Stanford University researchers have developed an interactive map of the Roman Empire called ORBIS that features roads, rivers, and sea routes.
ORBIS allows users to calculate travel times and costs, enabling researchers to test hypotheses and develop new ones about the economic, social, military, and political conditions of the ancient Roman Empire. The map is arranged around 751 sites in an area of approximately 4 million square miles. The sites were settlements or landmarks considered significant for traversing the empire, which spanned three continents. The map includes data on the strength and direction of wind and ocean currents, which can cause travel to vary significantly in summer and winter.
Stanford digital humanities specialist Elijah Meeks, one of the map’s creators, says the network of dominant routes changes based on what is being moved, such as military troops or a shipment of slaves from Thrace to Capua. ORBIS helps uncover the importance of sea routes across the Mediterranean, Black Sea, and coastal Atlantic Ocean.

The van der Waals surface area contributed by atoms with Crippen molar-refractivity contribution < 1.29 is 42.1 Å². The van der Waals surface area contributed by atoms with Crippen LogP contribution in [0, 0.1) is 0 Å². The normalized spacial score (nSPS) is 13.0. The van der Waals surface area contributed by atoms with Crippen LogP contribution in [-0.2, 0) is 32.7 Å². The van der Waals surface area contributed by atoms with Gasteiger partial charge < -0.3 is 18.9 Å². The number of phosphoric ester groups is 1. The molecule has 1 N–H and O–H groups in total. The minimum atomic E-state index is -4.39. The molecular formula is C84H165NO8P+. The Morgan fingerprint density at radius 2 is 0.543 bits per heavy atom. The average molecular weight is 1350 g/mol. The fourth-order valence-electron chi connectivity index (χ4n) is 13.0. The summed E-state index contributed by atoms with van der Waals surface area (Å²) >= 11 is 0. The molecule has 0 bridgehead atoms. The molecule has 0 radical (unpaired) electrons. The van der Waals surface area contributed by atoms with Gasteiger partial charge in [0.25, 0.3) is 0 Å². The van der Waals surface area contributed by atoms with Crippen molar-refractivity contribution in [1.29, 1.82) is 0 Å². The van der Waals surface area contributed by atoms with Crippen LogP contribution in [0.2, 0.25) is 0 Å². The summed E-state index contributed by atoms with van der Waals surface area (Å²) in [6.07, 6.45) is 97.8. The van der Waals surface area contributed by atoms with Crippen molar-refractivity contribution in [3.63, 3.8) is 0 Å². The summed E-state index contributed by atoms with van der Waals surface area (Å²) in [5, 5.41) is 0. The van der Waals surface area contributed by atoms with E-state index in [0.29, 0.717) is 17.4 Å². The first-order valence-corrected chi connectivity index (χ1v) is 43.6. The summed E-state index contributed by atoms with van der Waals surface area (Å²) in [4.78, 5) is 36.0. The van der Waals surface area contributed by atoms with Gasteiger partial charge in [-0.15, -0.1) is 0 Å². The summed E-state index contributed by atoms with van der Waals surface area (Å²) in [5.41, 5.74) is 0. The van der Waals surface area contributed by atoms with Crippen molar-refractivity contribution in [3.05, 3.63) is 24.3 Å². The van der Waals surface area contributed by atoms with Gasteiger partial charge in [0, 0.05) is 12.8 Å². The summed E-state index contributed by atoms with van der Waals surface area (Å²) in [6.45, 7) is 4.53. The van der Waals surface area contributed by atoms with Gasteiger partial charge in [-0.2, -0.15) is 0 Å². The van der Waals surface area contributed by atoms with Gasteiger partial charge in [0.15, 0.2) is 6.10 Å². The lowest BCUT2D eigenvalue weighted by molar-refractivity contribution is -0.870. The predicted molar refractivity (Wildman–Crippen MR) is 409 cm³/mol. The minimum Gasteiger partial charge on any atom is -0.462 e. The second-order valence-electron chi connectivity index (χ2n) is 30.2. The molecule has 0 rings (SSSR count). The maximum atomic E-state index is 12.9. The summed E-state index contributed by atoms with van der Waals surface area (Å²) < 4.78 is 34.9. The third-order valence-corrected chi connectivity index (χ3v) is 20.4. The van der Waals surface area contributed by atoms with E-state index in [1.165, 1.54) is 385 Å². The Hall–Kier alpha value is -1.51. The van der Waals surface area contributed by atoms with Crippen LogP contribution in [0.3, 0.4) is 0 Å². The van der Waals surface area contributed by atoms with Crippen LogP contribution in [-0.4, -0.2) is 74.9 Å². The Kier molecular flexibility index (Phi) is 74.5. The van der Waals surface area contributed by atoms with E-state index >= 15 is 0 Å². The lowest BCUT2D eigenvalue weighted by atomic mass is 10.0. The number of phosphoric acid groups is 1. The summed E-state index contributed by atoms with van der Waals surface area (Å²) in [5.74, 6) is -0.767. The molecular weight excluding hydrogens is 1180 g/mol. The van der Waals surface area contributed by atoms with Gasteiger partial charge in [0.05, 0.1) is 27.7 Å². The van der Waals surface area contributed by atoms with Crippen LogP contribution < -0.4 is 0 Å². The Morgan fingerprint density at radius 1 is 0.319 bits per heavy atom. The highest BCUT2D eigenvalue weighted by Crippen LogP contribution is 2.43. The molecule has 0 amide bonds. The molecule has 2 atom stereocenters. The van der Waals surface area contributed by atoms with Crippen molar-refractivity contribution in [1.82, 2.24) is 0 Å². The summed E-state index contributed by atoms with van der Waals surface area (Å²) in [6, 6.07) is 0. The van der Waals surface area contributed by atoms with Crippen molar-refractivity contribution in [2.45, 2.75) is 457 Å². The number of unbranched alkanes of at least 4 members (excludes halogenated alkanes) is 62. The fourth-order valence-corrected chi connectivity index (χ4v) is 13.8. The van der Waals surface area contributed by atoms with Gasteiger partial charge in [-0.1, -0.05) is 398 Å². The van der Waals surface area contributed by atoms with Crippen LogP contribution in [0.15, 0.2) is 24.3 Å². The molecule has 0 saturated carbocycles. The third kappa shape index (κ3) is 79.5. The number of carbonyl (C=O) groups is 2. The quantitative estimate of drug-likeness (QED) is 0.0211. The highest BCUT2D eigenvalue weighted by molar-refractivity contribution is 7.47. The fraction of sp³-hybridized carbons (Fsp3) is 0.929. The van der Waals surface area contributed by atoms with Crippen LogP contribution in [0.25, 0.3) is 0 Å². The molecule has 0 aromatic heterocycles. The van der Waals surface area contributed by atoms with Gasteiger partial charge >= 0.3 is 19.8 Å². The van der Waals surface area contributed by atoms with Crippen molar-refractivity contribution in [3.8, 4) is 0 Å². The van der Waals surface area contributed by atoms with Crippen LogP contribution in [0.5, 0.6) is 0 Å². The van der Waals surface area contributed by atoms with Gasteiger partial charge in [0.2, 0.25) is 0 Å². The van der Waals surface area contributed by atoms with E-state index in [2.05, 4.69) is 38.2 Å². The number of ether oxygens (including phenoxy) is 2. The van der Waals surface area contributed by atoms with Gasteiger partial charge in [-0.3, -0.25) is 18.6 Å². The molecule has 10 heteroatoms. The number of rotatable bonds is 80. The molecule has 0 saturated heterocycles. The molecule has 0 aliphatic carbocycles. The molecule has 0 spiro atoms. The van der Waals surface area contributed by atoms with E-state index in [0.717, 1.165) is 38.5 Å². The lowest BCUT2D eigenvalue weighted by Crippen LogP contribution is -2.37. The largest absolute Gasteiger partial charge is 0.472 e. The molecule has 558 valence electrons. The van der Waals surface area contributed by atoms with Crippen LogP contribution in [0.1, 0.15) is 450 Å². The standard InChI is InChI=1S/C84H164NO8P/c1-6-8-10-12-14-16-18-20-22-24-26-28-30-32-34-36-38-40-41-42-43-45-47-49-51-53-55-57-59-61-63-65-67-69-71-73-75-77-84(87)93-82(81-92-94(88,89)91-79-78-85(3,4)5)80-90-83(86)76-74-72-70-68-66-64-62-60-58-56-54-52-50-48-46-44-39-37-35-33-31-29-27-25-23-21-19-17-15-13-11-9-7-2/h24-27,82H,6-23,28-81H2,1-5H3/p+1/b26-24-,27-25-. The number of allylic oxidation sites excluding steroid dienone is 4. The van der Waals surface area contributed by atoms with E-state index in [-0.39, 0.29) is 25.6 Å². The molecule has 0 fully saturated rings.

Meeks notes that sea travel allowed for speeds of 80 kilometers per day, although a 24-hour horse relay was capable of moving information even faster, at 250 kilometers in a day.
From Science News
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